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    Senior Member Lyrebird's Avatar
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    Quote Originally Posted by Yelta View Post
    We import American oranges while our producers let fruit rot on the trees because of low prices.
    No, we import American oranges when Australian navels are out of season, conversely we export oranges when the Northern hemisphere is out of season. This is known as countercyclical trade and Australia is a net beneficiary because the northern hemisphere markets are so large: we export a bit more than ten times as much as we import (215,000 T export vs 20,000 T import according to USDA 2018 report figures)

    Yes, the cheap supermarket orange "juice" product is based on reconstituted frozen concentrate from Brazil, the total quantity of which (~30,000 T) is roughly equal to the import / export gap as above (assuming concentrate at 72oBx and oranges at 12 oBx) but the juice market is declining as people realise how much unnecessary sugar orange juice represents. In turn this means the returns to growers on juicing varieties (eg Valencia) are much lower than for fresh varieties (eg Navel) but the response has been largely to replant with new varieties rather than letting fruit rot.

    Riffing off an annoying old ad: if your dad grows the fruit that goes to Cottees to make the cordial that you like best, then your dad is Brazilian.
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  27. #27
    Senior Member robusto's Avatar
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    And it's so good we import cherries...from California...during our late winter. And they are often cheaper, and often better, than our locally grown ones starting up now. There's no competition because cherries are seasonal.

  28. #28
    Senior Member Yelta's Avatar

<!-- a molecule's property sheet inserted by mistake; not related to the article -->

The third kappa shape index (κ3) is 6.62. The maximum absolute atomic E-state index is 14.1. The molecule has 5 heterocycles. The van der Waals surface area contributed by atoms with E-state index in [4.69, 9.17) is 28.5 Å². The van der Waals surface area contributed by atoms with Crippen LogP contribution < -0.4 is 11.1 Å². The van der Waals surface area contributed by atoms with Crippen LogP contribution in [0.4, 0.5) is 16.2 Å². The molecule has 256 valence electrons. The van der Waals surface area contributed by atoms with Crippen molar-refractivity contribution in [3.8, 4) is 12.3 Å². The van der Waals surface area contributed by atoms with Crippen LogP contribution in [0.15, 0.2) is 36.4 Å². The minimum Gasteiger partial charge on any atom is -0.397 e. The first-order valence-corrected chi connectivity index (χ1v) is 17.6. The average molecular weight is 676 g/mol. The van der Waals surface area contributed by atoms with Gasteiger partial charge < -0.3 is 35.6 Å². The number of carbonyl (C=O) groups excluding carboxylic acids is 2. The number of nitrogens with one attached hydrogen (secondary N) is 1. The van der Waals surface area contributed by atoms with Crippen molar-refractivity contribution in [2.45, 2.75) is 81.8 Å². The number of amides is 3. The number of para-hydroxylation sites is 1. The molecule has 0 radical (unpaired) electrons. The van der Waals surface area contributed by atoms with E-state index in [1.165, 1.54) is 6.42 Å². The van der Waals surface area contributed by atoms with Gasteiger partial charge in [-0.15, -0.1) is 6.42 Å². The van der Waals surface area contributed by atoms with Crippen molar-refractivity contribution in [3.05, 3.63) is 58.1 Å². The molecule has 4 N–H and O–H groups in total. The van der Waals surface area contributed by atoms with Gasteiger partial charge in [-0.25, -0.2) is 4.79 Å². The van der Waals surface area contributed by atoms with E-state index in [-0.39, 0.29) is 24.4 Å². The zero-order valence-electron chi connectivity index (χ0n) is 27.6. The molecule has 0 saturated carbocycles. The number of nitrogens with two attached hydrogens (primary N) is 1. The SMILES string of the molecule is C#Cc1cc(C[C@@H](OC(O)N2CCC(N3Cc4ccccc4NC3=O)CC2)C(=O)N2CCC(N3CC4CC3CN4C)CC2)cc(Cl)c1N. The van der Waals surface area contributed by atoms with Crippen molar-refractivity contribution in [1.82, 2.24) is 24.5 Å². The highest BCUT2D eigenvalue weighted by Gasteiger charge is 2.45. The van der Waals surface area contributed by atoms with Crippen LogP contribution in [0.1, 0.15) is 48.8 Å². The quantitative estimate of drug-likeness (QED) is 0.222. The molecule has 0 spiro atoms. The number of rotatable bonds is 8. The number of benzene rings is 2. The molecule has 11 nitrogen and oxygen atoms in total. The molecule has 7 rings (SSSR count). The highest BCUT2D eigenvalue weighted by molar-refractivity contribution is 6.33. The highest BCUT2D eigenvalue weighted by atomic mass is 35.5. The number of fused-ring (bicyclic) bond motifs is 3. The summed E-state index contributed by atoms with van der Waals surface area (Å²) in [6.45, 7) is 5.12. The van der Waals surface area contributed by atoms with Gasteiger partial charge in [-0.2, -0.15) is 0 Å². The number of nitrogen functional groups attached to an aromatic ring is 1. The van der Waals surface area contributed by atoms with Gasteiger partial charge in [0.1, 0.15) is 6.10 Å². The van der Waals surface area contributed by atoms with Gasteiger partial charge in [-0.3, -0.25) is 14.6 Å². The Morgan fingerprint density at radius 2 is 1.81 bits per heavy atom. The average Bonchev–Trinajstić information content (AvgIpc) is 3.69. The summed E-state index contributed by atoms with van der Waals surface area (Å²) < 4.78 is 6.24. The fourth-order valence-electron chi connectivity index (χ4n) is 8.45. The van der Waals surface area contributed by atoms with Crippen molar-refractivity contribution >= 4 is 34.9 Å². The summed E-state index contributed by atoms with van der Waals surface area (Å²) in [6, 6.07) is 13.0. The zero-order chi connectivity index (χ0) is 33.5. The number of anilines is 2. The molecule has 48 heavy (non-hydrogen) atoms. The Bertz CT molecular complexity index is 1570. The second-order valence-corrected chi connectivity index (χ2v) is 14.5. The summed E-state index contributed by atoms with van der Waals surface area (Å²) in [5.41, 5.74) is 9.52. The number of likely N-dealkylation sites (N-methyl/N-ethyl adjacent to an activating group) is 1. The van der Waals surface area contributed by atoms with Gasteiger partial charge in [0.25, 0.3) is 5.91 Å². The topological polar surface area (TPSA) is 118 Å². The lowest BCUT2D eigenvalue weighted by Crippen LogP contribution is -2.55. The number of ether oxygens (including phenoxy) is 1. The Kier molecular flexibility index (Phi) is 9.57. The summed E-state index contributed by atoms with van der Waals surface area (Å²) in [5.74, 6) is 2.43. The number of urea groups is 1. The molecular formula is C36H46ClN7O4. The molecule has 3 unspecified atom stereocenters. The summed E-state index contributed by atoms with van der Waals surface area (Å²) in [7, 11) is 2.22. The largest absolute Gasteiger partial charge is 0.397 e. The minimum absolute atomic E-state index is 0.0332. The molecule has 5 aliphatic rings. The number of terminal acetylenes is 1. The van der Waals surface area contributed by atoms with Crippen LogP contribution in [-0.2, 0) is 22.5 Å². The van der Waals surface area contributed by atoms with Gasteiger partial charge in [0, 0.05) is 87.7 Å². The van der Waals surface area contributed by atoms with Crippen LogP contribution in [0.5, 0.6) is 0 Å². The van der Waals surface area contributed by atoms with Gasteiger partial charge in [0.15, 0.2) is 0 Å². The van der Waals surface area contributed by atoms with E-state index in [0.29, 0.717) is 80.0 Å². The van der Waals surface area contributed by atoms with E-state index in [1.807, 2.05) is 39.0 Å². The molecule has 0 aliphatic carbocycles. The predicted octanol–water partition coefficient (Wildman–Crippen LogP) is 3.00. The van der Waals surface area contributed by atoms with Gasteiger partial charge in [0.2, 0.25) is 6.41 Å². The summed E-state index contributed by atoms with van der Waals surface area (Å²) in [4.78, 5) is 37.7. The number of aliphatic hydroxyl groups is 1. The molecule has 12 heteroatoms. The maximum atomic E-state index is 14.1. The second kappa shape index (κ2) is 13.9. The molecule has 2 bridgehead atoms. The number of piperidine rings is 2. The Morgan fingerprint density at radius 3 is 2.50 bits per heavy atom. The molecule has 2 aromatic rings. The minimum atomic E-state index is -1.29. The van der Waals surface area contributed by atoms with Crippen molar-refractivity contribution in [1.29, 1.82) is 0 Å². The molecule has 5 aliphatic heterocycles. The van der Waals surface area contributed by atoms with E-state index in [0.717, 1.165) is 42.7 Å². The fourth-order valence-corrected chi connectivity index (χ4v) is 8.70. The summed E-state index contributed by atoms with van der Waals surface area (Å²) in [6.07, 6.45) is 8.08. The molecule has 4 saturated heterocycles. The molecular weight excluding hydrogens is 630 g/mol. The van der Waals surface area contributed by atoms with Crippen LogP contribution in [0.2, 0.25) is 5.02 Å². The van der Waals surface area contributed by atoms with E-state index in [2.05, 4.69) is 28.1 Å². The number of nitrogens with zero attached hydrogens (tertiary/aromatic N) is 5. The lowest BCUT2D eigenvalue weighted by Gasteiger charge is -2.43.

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    Our local supermarkets have been selling American oranges over the past few months whilst fresh oranges are in abundance right here in Oz, including on our own tree.

    The interesting thing is we have noticed quality Australian Washington naval oranges in supermarkets in the US, far superior to anything on offer here in Australia, seems we get Valencia juice oranges here, guess we export the high grade stuff and flog off the rubbish to the poor old Aussie consumer.

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    Senior Member Lyrebird's Avatar
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    Quote Originally Posted by noonar View Post
    This theory explains how.
    That article should be compulsory reading. Anyone who doesn't understand the maths should go back to school until they do.
    Last edited by Lyrebird; 15th November 2019 at 11:04 AM.

  30. #30
    Senior Member Lyrebird's Avatar
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    Quote Originally Posted by Yelta View Post
    Our local supermarkets have been selling American oranges over the past few months whilst fresh oranges are in abundance right here in Oz, including on our own tree.
    That is a single observation; in the post to which I was responding, you made a general statement which has been shown to be untrue.

    The plural of anecdote is not data.



    BTW since the vast majority of American oranges imported are navels and they are just coming into season now, I think even your observation is a bit suspect.
    Last edited by Lyrebird; 15th November 2019 at 12:21 PM.
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  31. #31
    Senior Member Yelta's Avatar
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    Not worth the effort of disputing.

  32. #32
    Senior Member robusto's Avatar
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    As fruit consumers we have made a rod for our own back: the miserable practice that a speck on an apple banana or pear deems it worthy only for the cannery or rubbish tip.

    That every piece of fruit in a supermarket has to be exactly the same size....let's look at this size thing a little closer.

    Once upon a time customers did not pick and weigh fruit...the storekeeper did. You got big, small, good and sometimes the bad depending on where you shopped.

    Fruit was also dead cheap.

    Some years ago, my cousins who grow cherries...had to invest in a gigantic grader. Half a million $.

    Now, that grader isn't big enough...so they've had to buy an even larger, more gigantic one ( these things are loooong). Of course in addition to the expense of the new grader, came the cost of a new super-sized shed to house it.

    The net result is we pay in excess of $15 a kg for this fruit, up to $30 for the most eye-catching.

    And now that it's picking time....a heavy flooding downpour will ruin the crop (the cherries swell and burst and they are left to rot on the trees). And all that investment for nought for this season.

    The irony is that by far the best, sweetest, tastiest cheeries I ever had were ones which had been allowed to ripen to their full potential on the tree after a rain. Pickers would have chaged $3 a kg to pick them...but for what? No-one would buy them.